Last fall I had the opportunity to visit both Harvard and Boston University. While at Harvard I attended a showcase of digital projects titled Digital Futures: The NOW edition. Sponsored by Harvard’s Digital Futures Consortium the program consisted of three presentations: “Curated by the Crowd: Collections, Data and Platforms for Participation in Museums and Other Institutions,”HarvardX, and Interactive Map of the Jamaican Slave Revolt of 1760-61. I was intrigued by the quality and diversity of the projects. More importantly, I was taken by what they tell us about the future of libraries and collections.
Curated by the Crowd centered on the creation and maintenance of Curarium, a collection of collections designed to serve as a model for crowdsourcing annotation, curation, and augmentation of works within and beyond their respective collections. The Curarium first project is the Villa I Tatti’s Homeless Paintings of the Italian Renaissance. This collection consists of a unique archive of photographs of “homeless” paintings assembled by art historian Bernard Berenson. The transfer of the collection and its metadata into the Curarium will allow audiences to identify, classify, describe, and analyze the objects in the collection, as well as reconstruct the stories of objects that have either disappeared or been destroyed.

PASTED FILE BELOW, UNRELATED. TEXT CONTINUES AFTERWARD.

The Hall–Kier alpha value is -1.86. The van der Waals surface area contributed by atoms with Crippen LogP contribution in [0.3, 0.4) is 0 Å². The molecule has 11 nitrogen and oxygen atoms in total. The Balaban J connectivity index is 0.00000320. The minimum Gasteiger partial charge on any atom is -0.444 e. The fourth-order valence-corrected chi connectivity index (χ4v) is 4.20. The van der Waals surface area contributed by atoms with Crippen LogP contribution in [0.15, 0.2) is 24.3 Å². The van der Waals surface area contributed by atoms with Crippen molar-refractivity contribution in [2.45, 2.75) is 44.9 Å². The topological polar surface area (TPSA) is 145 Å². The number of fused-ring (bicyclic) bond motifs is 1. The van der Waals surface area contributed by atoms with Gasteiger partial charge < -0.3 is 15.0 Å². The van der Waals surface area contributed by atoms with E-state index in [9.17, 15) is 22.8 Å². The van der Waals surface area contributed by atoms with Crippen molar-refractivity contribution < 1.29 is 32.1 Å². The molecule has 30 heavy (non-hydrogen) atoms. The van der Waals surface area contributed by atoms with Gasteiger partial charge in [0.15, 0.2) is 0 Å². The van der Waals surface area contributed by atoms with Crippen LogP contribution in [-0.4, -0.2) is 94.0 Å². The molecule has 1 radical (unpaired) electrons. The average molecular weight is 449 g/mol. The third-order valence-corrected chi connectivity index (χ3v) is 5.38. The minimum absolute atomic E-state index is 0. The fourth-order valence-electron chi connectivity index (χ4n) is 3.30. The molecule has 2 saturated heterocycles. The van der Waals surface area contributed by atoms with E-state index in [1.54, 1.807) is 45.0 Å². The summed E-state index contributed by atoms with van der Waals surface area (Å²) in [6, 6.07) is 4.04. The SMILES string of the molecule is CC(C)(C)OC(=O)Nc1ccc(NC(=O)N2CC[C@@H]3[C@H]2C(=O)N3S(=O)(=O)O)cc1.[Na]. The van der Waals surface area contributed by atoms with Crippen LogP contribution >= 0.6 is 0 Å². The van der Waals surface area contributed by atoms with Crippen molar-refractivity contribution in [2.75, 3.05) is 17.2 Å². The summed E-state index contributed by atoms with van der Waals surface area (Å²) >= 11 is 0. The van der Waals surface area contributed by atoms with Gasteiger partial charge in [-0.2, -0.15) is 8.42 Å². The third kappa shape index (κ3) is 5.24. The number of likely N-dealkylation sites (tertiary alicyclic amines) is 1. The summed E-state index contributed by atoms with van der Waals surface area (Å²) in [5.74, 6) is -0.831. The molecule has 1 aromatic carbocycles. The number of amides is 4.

The faculty-led, HarvardX initiative aims to develop and distribute online learning objects and tools, conduct research on pedagogical and technological innovations and learning outcomes, and adapt these innovations to enhance the on-campus experience of Harvard students. HarvardX integrates the development of instructional approaches and digital tools across Harvard’s campus by providing faculty with pedagogical and research support.
As an historian, I found Vincent Brown’s project uniquely appealing. A professor of African and African-American History at Harvard, Brown has made study of the Transatlantic Slave Trade accessible in a new way. He created an interactive map that brings to life the spatial history of the greatest slave insurrection in eighteenth century England. Slave Revolt in Jamaica, 1760-1761: A Cartographic Narrative is an “alliance between historians and mapmakers” that offers a carefully curated archive of documentary evidence and presents arguments about strategies, tactics, and landscape. More importantly, the cartographic evidence uncovered by the project shows that, contrary to previous interpretations, the rebellion was a well-planned affair that posed a genuine strategic threat and not a spontaneous rebellion.
Thematically speaking these projects have little in common. They cover history, art, online learning, educational technology, and myriad other disciplines. For librarians and curators this diversity of disciplines and approaches resting under the digital umbrella is precisely where the rubber meets the road. The future, these projects clearly show, is characterized by wider distribution, uncommon openness, and nerve-wrecking disintermediation. The question is: are we ready for it? The future is now.